Piloting a fighter jet, dodging skyscrapers and battling alien intruders — all while barreling along a steel track hundreds of feet in the air.
Welcome aboard a virtual reality roller coaster.
It’s a concept that may change roller coasters forever by combining the traditional steel track with VR technology to place thrill seekers in a completely virtual world.
Here’s how it works:
Before boarding the coaster, riders strap a VR headset across their face. They won’t see where the steel track is going, or what’s coming up next. As the ride launches into a series of steep drops, banks and loops, riders are engulfed in high-definition imagery and 360-degree virtual views. There’s even a story line to follow as they’re screaming their heads off.
In the competitive world of who can go higher, faster and deliver more G-forces, this new kid on the block is already making a splash at amusement parks across North America. This spring, Six Flags will debut nine virtual reality roller coasters at its parks in Texas, Georgia, California, Missouri, Massachusetts, Maryland, New York and Montreal.
“It’s perfect to have this virtual reality technology that gives you the immersive feeling of being in a different world,” said Thomas Wagner, CEO of VR Coaster, which developed the system for Six Flags. “And to combine it with a coaster that delivers motion, G-forces, zero-gravity moments — it’s a totally new kind of attraction.”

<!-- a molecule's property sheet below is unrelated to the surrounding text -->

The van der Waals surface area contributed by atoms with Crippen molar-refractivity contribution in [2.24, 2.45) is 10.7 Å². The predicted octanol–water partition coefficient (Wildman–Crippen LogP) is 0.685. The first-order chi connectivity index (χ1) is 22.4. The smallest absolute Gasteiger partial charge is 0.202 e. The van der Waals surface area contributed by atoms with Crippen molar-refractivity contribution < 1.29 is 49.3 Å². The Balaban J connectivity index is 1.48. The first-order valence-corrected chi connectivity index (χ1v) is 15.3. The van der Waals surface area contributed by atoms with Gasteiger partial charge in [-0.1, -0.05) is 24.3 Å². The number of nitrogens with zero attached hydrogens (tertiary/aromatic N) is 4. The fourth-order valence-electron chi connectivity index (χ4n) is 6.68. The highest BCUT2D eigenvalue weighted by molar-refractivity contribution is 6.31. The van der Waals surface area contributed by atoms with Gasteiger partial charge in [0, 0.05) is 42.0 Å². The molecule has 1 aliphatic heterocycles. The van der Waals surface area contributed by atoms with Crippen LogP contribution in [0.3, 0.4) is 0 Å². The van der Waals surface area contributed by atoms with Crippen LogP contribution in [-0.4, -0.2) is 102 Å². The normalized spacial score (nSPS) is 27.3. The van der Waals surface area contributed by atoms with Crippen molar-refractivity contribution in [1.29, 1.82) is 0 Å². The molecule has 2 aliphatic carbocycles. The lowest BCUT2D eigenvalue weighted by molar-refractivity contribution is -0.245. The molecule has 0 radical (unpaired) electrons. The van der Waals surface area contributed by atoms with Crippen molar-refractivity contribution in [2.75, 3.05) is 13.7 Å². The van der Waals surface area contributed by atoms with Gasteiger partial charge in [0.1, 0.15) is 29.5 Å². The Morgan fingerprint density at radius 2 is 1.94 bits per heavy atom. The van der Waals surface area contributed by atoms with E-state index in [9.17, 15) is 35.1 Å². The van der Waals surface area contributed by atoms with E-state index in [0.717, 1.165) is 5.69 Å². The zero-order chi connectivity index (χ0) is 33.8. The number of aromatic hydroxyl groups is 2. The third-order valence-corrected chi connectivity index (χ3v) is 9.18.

What makes the experience different from 3-D motion simulator rides is that the imagery playing inside the headsets is completely in sync with what the physical roller coaster is doing on the track. So while riders are flying amid high-rise buildings in the virtual world, they’re barreling through a corkscrew in real life.
At Six Flags Magic Mountain outside Los Angeles, VR technology was added to longtime favorite “Revolution” and rebranded as “The New Revolution.” Built in 1976, it was the first looping roller coaster in the world. Today, riders no longer experience a twisting jaunt through green trees and hills. Instead, they’re knee-deep in a mankind vs. aliens story line.
At Six Flags Fiesta Texas in San Antonio, thrill seekers who board the new “Superman: Krypton Coaster Virtual Reality Coaster” are fully immersed in the comic-book world of Metropolis.
Some skeptical park-goers have questioned whether the VR effects cause motion sickness.
“It’s crucial to have the virtual reality ride precisely synced to the real ride,” Wagner said, “because otherwise, you would get dizzy and have motion sickness.
“The entire VR industry, especially gaming developers, are fighting with this motion sickness problem. If you’re sitting at home in a chair and you’re watching this convincing 3-D movement, you get dizzy. But when you’re on the coaster, and you actually feel the same movements that you are watching and seeing, you don’t.”
Of course, “it’s still a roller coaster, and it’s still kind of intense.”
So far, Wagner said, the VR roller coasters have attracted every type of daredevil.
“People who are even afraid of coasters like it better in VR, because they feel a little bit safer,” he said. “They don’t think a video game environment can harm them in any way.”